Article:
InformaCast warning system creates whirlwind of emotions

Carter Secor, Staff Reporter

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Campus is a home away from home for students. It’s also the place where some spend almost all of their time, whether studying in the library, meeting with professors, bowling at Warhawk Alley, relaxing in their dorm room, or just living their lives.

Since campus is home for so many students, we shouldn’t have to worry about being safe. With the late campus emergency website reaction to the tornado warning on Oct. 1, on top of events like the accidental triggering of the active shooter alarm and other events. The confidence in campus emergency notification and response is left wanting.

That isn’t to say that campus security and emergency services are bad at their job, or that campus is extremely dangerous in any way. But the fact that there have been false or late alarms from the emergency warning system is worrying.

The tornado warning on Oct. 1 is a prime example.  The national weather service issued a tornado warning for Jefferson County, the county containing the northern part of campus and also the part of campus with dorm halls at 9:30 p.m. There was also coverage of this on FOX 6 WITI. But while both the National Weather Service and news stations were covering the severe weather and reporting on it, the campus emergency notification system did not alert anyone to the tornado until 9:47 p.m. -almost 20 minutes from when the warning went into effect and after the tornado sirens in Whitewater had already activated and had stopped. This to me is extremely concerning because of the delayed reaction by the campus emergency services. If the F-0 tornado, which had touched down in Fort Atkinson that night, had actually touched down farther south and closer to campus, many students would’ve been in danger.

That’s not to say that students didn’t do anything when they heard the city sirens going off. I’ve heard from multiple people who live in the dorms talk about how almost everyone was going downstairs to the basements when they heard them. But I also heard that the only reason they did was because they saw everyone else going downstairs as well. If they had their dorm room door shut, they wouldn’t have seen anyone and might not have gone downstairs until the campus alarms sounded and instructed them to.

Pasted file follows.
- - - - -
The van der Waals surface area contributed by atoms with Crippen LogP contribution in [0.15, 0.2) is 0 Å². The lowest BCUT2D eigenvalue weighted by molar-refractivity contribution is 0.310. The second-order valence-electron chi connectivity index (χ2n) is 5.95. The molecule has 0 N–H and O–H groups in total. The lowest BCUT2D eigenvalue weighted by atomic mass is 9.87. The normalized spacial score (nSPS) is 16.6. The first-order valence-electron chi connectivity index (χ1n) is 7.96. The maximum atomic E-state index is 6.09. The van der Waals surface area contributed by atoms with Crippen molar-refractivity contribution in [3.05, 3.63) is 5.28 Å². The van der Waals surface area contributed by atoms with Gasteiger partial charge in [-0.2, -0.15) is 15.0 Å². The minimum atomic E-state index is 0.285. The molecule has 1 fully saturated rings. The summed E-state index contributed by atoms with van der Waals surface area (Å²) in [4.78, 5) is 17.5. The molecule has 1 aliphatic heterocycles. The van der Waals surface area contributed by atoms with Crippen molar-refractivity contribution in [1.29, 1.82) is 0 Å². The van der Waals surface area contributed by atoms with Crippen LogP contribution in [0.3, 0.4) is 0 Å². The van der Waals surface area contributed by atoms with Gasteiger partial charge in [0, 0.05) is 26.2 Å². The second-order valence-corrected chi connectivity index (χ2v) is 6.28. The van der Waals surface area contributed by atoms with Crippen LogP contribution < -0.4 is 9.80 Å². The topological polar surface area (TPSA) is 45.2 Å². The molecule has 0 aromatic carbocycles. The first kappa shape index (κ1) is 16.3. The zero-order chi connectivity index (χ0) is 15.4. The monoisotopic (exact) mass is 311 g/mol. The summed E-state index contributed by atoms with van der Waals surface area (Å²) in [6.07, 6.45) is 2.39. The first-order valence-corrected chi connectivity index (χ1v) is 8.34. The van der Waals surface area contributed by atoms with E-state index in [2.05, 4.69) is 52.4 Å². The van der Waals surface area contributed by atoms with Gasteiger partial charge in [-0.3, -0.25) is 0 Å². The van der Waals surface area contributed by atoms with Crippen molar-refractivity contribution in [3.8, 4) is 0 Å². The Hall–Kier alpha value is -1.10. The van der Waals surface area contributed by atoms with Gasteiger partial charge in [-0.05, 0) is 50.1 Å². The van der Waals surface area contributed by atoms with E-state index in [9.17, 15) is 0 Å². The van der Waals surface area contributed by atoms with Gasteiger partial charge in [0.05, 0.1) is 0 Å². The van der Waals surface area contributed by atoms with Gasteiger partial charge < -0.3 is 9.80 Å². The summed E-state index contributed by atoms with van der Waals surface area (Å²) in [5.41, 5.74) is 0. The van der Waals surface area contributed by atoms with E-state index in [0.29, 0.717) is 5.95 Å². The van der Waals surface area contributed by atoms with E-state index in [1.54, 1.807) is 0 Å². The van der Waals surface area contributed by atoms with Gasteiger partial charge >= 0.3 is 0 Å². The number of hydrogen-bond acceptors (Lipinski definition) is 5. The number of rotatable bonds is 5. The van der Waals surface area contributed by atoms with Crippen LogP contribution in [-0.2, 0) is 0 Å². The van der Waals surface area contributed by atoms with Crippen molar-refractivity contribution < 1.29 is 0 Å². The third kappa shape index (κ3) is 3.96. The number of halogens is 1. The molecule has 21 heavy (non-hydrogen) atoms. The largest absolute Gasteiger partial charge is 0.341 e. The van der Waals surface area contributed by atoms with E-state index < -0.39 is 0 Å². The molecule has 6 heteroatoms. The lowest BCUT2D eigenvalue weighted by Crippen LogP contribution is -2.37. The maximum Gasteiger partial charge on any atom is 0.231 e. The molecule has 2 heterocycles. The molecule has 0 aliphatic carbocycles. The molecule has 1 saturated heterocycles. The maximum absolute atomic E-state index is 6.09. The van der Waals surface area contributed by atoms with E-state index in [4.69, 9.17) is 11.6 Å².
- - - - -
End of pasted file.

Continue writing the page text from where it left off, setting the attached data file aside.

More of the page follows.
The tornado warning raises questions about the efficiency of the emergency notification service on campus. Questions like: Why didn’t campus alarms go off right away when the tornado warning was announced? Why wasn’t there at least a notification sent out to student emails and phone numbers letting people on campus know at the very least that a warning was in effect before the sirens sounded?

I can understand if campus emergency notification wasn’t sent out because the warning wasn’t in both Walworth and Jefferson County, but it was in the county that contained most if not all the dorms on campus, creating a dangerous situation for students living here.

I hope I’m not being too harsh. Its just worrying to watch TV about a tornado warning, to hear the sirens blare and then stop, only to then 20 minutes later, get a notification from the university of an event that was, at that point, old news.

  Carter Secor

    Staff Reporter